What to expect — Architecturally, a virtual network (v-net) is isolated. One V-net can’t talk to another V-net without a L3 gateway. A V-Net also can’t talk outside of the V-Net (the Internet) without a L3 gateway.

Here are some good secondary readings:


 Step 1: Configure a V-Switch

Just as you would normally do – configure a Virtual Switch in Hyper-V Manager on both servers.  Name it something obvious as you’ll need to look it up later. I used an External switch type. No special settings need to be used for the V-Switch – the defaults work. Put your VMs in the V-Switch.

When you build a V-Switch, I believe the physical interface will disappear from the sconfig.cmd shell and be replaced with the V-Switch name.

Step 2: Get physical and v-switch adapter IfIndex

The remaining steps should be run from a PowerShell command prompt (run powershell from a cmd window).

Run the command – Get-NetAdapter. Record the ifIndex of both the V-Switch you created in Step 1 and the physical Ethernet interface that the V-Switch is attached to.

Step 3: Disable the firewall – or modify it in a way that meets your organization’s security policy

From a command prompt (you’ll need to exit powershell)- run the command “netsh firewall set opmode disable“. This will disable the firewall. This command is deprecated but will still work on 2012 R2.

Step 4: Assign an IP address to the V-Switch

From the sconfig cmd shell in Hyper-V (accessed via console or Remote Desktop) assign an IP address, gateway, etc to the V-Switch interface.

This is a really good time to make sure you can ping your gateway and the other Hyper-V hosts in your topology!

Step 5: Create lookup records

Lookup records need to be created for every VM in the V-net on every Hyper-V host that has a guest in the V-Net. The command to do this is below.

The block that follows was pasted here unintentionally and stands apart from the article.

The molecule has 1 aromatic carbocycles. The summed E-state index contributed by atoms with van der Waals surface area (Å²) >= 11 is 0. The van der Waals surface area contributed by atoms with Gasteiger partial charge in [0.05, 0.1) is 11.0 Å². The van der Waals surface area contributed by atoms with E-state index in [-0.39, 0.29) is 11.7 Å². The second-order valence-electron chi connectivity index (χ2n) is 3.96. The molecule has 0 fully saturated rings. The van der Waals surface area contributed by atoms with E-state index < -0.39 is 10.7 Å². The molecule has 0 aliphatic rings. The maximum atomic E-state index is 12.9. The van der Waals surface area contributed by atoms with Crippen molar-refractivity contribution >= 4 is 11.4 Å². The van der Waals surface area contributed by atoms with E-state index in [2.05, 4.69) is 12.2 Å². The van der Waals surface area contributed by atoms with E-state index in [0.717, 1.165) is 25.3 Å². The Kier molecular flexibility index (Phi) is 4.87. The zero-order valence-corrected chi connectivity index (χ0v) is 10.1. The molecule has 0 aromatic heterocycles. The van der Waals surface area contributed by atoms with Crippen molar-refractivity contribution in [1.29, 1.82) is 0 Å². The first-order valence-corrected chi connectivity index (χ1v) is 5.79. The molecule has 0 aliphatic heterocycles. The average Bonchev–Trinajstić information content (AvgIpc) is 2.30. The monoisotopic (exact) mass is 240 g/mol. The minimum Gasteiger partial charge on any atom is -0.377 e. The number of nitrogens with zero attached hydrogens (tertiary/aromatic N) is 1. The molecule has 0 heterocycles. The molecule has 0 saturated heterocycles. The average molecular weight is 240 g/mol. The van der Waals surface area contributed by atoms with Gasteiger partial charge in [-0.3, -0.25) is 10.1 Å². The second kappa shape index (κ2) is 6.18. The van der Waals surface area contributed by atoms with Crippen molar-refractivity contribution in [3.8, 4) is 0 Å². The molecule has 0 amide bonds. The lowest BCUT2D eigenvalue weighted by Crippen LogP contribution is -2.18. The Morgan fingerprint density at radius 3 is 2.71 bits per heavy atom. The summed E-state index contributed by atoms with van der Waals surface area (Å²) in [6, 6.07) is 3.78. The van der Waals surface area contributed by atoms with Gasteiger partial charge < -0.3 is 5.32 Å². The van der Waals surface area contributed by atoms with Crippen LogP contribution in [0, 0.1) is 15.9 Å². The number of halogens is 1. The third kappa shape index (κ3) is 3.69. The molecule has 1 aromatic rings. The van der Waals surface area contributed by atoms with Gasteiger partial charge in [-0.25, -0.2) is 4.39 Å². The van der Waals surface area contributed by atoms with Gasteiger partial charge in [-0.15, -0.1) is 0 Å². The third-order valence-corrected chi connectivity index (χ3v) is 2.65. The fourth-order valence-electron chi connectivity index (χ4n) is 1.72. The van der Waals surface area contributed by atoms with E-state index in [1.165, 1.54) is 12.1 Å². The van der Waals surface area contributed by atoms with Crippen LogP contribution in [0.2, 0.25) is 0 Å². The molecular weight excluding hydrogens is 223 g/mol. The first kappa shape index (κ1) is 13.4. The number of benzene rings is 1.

The parameters are as follows:

  • CustomerAddress: The IP address of the VM guest
  • ProviderAddress: The IP address of the Hyper-V host V-Switch interface
  • VirtualSubnetID: Most examples use 6001 but this is a numerical value representing the unique network
  • MACAddress: The MAC addres of the VM guest as one string — example “00155D0AB600″. You can look this up in Hyper-V manager
  • Rule:  ”TranslationMethodEncap”
  • VMName: Optional description of the VM guest

The parameters can be issued all at once on the command line or you can run the command and it will prompt you for input.

example: New-NetVirtualizationLookupRecord -CustomerAddress “″ -ProviderAddress “″ -VirtualSubnetID “6001″ -MACAddress “00155D0AB600″ -Rule “TranslationMethodEncap” -VMName rimayber-ubuntu-nvgre-11

I think this command effectively just means that Hyper-V will present an ARP entry to your guest OS for the other hosts in the V-Net when an ARP lookup is performed.

Step 6: Add customer routes

The customer route has to be on each Hyper-V host. The command is as follows:


The parameters are as follows:

  • DestinationPrefix: The “customer prefix” – the network used within the V-net
  • NextHop: I used  ”″ –  I assume this means it follows the default gateway route that was assigned in Step 4
  • RoutingDomainID: A unique identifier for the routing domain. Most examples use “{11111111-2222-3333-4444-000000000000}”
  • Metric: I used 255